What is the reason for the destructor being called in the reverse order of constructors? The example you explained had dynamic objects,  but consider the case when an object goes out of scope normally.

    • Alex

      In most cases, variables are allocated on the stack. Things on the stack follow a first on last off policy, so the first object to get created is the last to get destroyed. It’s analogous to a pile of plates where the first plate on the pile gets buried under all the others and is the last plate removed.

  • jenifer

    In the destructor example, Why are using return by reference here, when return by value works fine

    • Alex

      Get by value works fine if we expect this function to be read-only. By making it return a reference, we can use this as a getter or a setter. Given that, it might have been better to name this function value(), not implying it’s just a getter.

      • pluq

        But then you would be modifying a private variable, no???? Isn’t it for what private variable exist, to avoid be modified outside the class?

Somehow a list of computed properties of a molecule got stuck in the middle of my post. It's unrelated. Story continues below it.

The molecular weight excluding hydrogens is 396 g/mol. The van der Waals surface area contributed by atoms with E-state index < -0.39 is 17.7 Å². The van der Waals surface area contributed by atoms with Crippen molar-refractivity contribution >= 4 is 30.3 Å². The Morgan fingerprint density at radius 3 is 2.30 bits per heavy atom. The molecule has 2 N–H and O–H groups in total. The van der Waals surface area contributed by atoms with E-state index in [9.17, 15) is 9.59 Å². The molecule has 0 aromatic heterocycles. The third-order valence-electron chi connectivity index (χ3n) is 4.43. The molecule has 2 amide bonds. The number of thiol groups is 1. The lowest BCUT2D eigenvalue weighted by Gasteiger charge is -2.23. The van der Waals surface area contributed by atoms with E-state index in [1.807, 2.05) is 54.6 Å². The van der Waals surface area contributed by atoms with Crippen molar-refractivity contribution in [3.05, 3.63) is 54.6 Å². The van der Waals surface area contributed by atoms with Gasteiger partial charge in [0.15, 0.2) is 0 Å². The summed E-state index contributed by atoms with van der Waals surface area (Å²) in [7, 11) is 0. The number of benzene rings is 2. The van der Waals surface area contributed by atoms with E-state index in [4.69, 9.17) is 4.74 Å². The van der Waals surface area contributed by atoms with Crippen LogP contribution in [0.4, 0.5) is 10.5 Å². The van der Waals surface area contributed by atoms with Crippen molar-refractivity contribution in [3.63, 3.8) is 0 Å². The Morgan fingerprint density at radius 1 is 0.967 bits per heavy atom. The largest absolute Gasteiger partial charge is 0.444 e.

• Alex

          Yes, this does violate abstraction. Since our return value is a fundamental type, we really should be returning by value here. I’ve updated the example accordingly.

  • AlexR

    Hello!

    To make sure I fully understand RAII, I modified half of your example code to do what I think you explained in that paragraph. I created the pointer and then assigned the dynamic memory in the Member Initialization List. After that I then assigned the value of the variable input to the dereferenced pointer. Then for my Destructor, I had it delete the dynamic memory.

    Is this what you were talking about? If not, it would be really amazing if you could put an example in there. Once again, I appreciate all the work you’ve put into this tutorial! It’s very helpful.

  • What is the assert function used in the first example?